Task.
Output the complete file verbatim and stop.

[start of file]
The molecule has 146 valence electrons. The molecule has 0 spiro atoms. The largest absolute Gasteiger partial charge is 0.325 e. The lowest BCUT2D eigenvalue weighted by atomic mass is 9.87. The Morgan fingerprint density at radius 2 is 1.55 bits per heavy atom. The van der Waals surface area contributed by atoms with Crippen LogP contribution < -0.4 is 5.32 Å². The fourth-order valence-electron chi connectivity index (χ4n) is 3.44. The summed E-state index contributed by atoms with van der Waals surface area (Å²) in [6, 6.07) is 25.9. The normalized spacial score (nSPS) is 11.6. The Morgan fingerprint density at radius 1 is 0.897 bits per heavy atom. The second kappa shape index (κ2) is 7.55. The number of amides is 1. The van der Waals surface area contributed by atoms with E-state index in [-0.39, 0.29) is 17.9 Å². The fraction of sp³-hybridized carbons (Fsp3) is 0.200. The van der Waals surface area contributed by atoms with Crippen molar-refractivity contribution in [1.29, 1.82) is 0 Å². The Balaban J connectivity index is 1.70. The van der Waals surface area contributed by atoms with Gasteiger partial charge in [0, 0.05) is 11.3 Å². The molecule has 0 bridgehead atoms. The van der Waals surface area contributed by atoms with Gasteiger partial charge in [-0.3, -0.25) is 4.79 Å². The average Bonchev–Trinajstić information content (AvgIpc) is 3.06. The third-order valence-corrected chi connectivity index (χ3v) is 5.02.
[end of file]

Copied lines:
The molecule has 146 valence electrons. The molecule has 0 spiro atoms. The largest absolute Gasteiger partial charge is 0.325 e. The lowest BCUT2D eigenvalue weighted by atomic mass is 9.87. The Morgan fingerprint density at radius 2 is 1.55 bits per heavy atom. The van der Waals surface area contributed by atoms with Crippen LogP contribution < -0.4 is 5.32 Å². The fourth-order valence-electron chi connectivity index (χ4n) is 3.44. The summed E-state index contributed by atoms with van der Waals surface area (Å²) in [6, 6.07) is 25.9. The normalized spacial score (nSPS) is 11.6. The Morgan fingerprint density at radius 1 is 0.897 bits per heavy atom. The second kappa shape index (κ2) is 7.55. The number of amides is 1. The van der Waals surface area contributed by atoms with E-state index in [-0.39, 0.29) is 17.9 Å². The fraction of sp³-hybridized carbons (Fsp3) is 0.200. The van der Waals surface area contributed by atoms with Crippen molar-refractivity contribution in [1.29, 1.82) is 0 Å². The Balaban J connectivity index is 1.70. The van der Waals surface area contributed by atoms with Gasteiger partial charge in [0, 0.05) is 11.3 Å². The molecule has 0 bridgehead atoms. The van der Waals surface area contributed by atoms with Gasteiger partial charge in [-0.3, -0.25) is 4.79 Å². The average Bonchev–Trinajstić information content (AvgIpc) is 3.06. The third-order valence-corrected chi connectivity index (χ3v) is 5.02.